matrah مطرح

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There’s tension in the air. It’s Friday and the test phase has come to an end; now we work with the real material. The big mattress used for practice is dismantled. The horsehair is set aside as each of the four men begins work on his own article. There is not much room for them all around the big work table and Daniel thinks about splitting them into two teams, but the group wants to stay as one. This is a good sign, not least for its message that Hossein, who speaks neither Arabic nor German, has become fully integrated; indeed, he no longer brings along his son, Nazir, as an interpreter.

For lunch we have hummus. Mohamad tells us that at home he now cooks the Swiss dish of noodles, cheese, butter and cream, which Daniel has made for the group; his wife had been wondering what else he was learning in the Matrah Project.

 

Zakaria and his wife prepare one of the next meals: bulgur, beef and a salad. It’s clear to us all that food and drink are just as conducive to cultural exchange as working together. The small table in the kitchen becomes the second meeting point for the group. The men talk of the situation in Syria. Although we don’t understand everything, as their German is still rudimentary, it gives us an idea of the terror and arbitrary rule that now define their country. Zakaria tells us that in Aleppo, he and some neighbours saw to it that the poorer people in their street were able to buy bread. In front of the baker’s shop there were groups of armed men forcing the baker to sell his bread at exorbitant prices. Zakaria and his neighbours managed to get civil servants to watch over the shop so the bread could be sold at a reasonable price. He says that such struggle – not only for bread but water, electricity and gas as well – is nothing short of gruelling.

But our conversations reach other topics as well, and we laugh a lot. Tareq shows us photos of his four children and says that if it weren’t for the war, by now he’d be a father of eight.

 

The following days are all very productive; the first mattresses begin to take shape. Against the grey of the German winter sky the material appears to radiate. Then somebody is struck by an idea: the buttons a mattress needs to keep the stuffing in place should bear the imprint ‘matrah’, for ‘matrah’ is the key word, the link between the concept, its application and each and every one of us. So it’s settled: the word will be printed on fabric and then fixed onto the buttons. But first the mattresses must be sewn together, stitch after stitch. Tareq is the fastest worker; he calls out: ‘Daniel, super?’ Daniel, with his sense of Swiss sobriety, tries to slow him down, and keep things in perspective: ‘Super is something else, but it’s good!’ We all laugh. And then we’re silent again. It’s so quiet you could hear a needle drop, as the German saying goes. During a break I interview Tareq, sitting at the kitchen table with Zakaria as our interpreter.

 

Tareq

Tareq is 40 and comes from Damascus; he is a trained tailor. He was a successful businessman in Syria and owned two shops. He knows how to create made-to-measure clothes for both men and women. His shop offered a vast selection of materials. Customers either brought their own material or chose from his stock. They then chose a pattern from one of his folders and Tareq sewed according to their wishes. I think of Islam’s segregation of the sexes and ask Tareq how he handles the problem of taking a woman’s measurements without touching her. With the help of some thread Zakaria demonstrates how it is done while using Daniel as a stand-in. Both Tareq and Zakaria say it gently but show signs of slight irritation: What Germans think about the role of women in Syria is such a cliché! Of course there are women who prefer to go to a female dressmaker, while others ask their husbands to accompany them when going to a tailor, but there are enough emancipated women who go to a tailor alone. Just like that, the first prejudice has been dispelled, to be followed by another: Tareq is a Syrian of Palestinian origin. He tells us that after finishing school he learned his profession in a Jewish-owned shop. I am confused, yet Tareq continues talking in the most relaxed manner, as if this were the most natural thing in the world. His parents left Palestine in 1947 and moved to Syria. He grew up in a district of Damascus where people with different religions lived together: Christians, Jews, Muslims. He stayed in the Jewish firm for many years before starting his own business. In 2015 he came to Germany with his wife and children, ages 11, 9, 7 and 3. To be more precise, he set out alone. It was a long and difficult journey via Sudan and Libya. He spent ten days in the desert until he could go by boat from Libya to Italy, first on a rather ramshackle boat but then on one that was bit trustier. His wife and children joined him later, and fortunately they could travel by plane. The family now lives in the Berlin district of Friedenau. Tareq plans to start up his own business in Berlin – one day, when his German is strong enough.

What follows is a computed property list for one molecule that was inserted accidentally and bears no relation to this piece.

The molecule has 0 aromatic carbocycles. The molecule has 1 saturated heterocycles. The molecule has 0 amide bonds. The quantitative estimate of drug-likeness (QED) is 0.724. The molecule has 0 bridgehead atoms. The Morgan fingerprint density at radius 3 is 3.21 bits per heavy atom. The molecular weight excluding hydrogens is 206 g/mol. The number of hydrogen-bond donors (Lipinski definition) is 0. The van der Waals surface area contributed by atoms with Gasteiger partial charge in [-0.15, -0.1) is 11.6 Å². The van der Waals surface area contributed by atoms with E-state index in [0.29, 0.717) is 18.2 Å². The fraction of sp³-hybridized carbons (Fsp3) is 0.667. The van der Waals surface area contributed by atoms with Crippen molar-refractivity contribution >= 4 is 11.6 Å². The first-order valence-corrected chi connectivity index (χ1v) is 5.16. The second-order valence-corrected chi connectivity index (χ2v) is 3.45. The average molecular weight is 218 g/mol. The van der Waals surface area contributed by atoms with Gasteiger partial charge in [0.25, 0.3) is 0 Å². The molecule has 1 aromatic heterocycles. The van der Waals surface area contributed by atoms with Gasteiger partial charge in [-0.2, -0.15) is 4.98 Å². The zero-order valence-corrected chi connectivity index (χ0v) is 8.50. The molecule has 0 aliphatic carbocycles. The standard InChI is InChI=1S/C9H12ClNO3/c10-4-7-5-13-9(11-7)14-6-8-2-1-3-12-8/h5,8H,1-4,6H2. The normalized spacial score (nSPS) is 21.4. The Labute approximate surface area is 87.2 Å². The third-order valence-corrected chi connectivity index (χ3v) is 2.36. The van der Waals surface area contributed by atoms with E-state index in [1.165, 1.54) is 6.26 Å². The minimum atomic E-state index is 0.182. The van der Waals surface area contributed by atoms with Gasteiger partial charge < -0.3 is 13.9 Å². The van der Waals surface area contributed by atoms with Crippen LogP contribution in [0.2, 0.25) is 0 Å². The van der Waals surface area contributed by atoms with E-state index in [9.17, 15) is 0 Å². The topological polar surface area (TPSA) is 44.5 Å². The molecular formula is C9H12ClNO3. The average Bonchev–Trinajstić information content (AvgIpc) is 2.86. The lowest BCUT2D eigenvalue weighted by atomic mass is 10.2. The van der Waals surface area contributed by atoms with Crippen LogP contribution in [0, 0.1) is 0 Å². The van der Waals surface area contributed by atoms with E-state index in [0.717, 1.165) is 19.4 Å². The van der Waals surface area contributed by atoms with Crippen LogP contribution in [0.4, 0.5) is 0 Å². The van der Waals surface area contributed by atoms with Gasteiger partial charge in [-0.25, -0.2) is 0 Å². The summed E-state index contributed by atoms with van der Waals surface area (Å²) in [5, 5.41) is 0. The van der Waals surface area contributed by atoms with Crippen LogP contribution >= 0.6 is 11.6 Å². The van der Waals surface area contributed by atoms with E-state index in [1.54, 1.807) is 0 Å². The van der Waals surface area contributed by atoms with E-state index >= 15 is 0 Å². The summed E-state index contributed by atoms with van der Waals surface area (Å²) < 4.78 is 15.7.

Back to the project:

Except for the buttons that must be sewed on, the mattresses are finished. In the evening we gather in the kitchen; there is a collective sense of fulfilment. All are proud of what we have accomplished.

At the beginning of the project all the stitchers went home after work as soon as possible, but now the days end with a social gathering.We decide to celebrate the mattresses here, presenting them in the Schöneberger Zimmer. The flat that includes the workshop has become the home of the project. It’s here that we’ve gathered for our work and it’s here that we’ll celebrate its completion – and wonder what the future holds.